The Once and Future King | Study Guide

T. H. White

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The Once and Future King | Part 2, Chapters 7–9 : The Queen of Air and Darkness | Summary

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Summary

Part 2, Chapter 7

At Morgause's castle in Dunlothian, Morgause meets King Pellinore, Sir Grummore, and Sir Palomides. Pellinore had chased the Questing Beast to Flanders, where he fell in love with the Queen of Flanders's daughter, Piggy. The three knights got in a magic barge that led them to Dunlothian, much to the distress of Piggy and the Questing Beast. Pellinore cries about leaving his love behind. To distract him, Morgause suggests they hunt a unicorn using her as bait. (A unicorn is known to be attracted to a virgin left alone.) Agravaine tells his brothers the hunt for the unicorn was unsuccessful. The boys decide to capture a unicorn themselves to please their mother.

St. Toirdealbhach shows Morgause's sons a volume about strange creatures that includes information about unicorns. The lads learn they need to convince a maiden to bait the unicorn. They drag Meg, a kitchen maid, to the forest and bind her to a tree. The brothers agree they will capture the unicorn but not kill it. Then the boys hide. The unicorn arrives and lays its head on the maid's lap. Suddenly Agravaine springs out and spears the unicorn, killing it. Upset, Gawaine and Gareth yell at Agravaine for killing the creature. Gareth unties the maid, who runs away. Gareth runs after her. The remaining three boys gut the unicorn and bring the entrails back with them. However, they make a bloody mess of the gutting and end up cutting off the creature's head. Gareth joins them as they drag the head back to Morgause's castle. Morgause at first ignores the boys and the unicorn head, but later has them whipped because her own hunt for the creature was unsuccessful.

Part 2, Chapter 8

The plain of Bedegraine is filled with pavilions belonging to the armies of King Lot and King Arthur. In one of his pavilions, Arthur talks with Merlyn and Sir Kay about setting up an order of chivalry for knights in the British Isles. To prevent knights from claiming the seats of honor at the head of the table, Arthur proposes using a round table. The table would have to be very large to accommodate so many knights. Arthur believes this idea about the Knights of the Round Table has the best chance to succeed if he convinces the younger knights and the squires who will become knights of the honor bestowed by being in the order. Merlyn mentions that King Leodegrance, the father of Guenever (the woman Arthur will marry), has a round table he could give as a wedding gift. Arthur had no idea he is going to marry someone and dislikes being told about his future. Sir Kay claims that a justifiable reason to start a war is when a leader has to force a group to adopt an ideology or approach for their own good. Merlyn insists doing this would have terrible results.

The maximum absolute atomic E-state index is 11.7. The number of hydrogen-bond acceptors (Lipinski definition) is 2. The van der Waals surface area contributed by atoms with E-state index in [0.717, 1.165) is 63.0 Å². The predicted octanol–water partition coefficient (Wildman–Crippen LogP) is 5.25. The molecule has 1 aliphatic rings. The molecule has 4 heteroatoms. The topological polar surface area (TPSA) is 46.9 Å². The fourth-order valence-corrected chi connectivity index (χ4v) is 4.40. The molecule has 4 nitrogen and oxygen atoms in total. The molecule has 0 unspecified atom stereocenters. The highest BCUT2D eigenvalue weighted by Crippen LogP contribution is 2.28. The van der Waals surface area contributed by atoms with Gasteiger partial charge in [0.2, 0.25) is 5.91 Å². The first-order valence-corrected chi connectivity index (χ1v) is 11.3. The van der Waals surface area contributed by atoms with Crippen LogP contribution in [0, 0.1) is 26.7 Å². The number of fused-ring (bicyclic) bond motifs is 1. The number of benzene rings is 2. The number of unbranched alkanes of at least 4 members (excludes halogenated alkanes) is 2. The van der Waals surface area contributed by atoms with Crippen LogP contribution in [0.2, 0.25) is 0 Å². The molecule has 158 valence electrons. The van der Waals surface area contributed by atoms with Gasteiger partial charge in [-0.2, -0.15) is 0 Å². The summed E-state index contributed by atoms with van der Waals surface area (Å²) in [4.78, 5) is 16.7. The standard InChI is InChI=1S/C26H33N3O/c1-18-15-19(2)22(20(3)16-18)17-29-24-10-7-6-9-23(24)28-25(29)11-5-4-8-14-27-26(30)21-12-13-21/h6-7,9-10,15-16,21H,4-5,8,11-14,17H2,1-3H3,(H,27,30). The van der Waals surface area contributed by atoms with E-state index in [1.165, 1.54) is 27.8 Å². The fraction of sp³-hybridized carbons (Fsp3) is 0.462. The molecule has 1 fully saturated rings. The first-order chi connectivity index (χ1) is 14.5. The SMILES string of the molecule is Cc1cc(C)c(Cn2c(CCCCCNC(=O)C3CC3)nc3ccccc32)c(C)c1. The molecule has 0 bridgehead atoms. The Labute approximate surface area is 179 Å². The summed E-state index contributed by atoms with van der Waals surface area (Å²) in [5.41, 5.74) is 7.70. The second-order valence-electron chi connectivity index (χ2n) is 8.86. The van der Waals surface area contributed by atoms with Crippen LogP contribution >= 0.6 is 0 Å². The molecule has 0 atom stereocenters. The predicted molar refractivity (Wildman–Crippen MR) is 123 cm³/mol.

Part 2, Chapter 9

King Pellinore continues to pine away for his love, Piggy. To cheer him up, Sir Palomides figures Pellinore needs to resume chasing after the Questing Beast. However, because the beast in not nearby, Palomides decides he and Sir Grummore should pretend to be the beast. They create a costume that somewhat resembles the creature and put it on. Grummore is the front half, and Palomides is the back half. Meanwhile Queen Morgause has grown tired of Pellinore, Grummore, and Palomides and begins to hate them. Gawaine and Agravaine have a fierce argument about their mother being friendly to the three knights, during which Gawaine almost chokes his brother to death. Grummore and Palomides tell Pellinore they just saw the Questing Beast and try to convince him to chase after it. Still sad about Piggy, Pellinore reluctantly agrees.

Grummore and Palomides dress up in a Questing Beast costume. Pellinore waits by some cliffs for the beast to be led to him by his two friends. When the beast doesn't arrive, Pellinore decides to return to the castle. In costume, Grummore and Palomides are nudged by something behind them. Looking back, they see the real Questing Beast sniffling them amorously. The two knights run off still in costume with the beast chasing after them.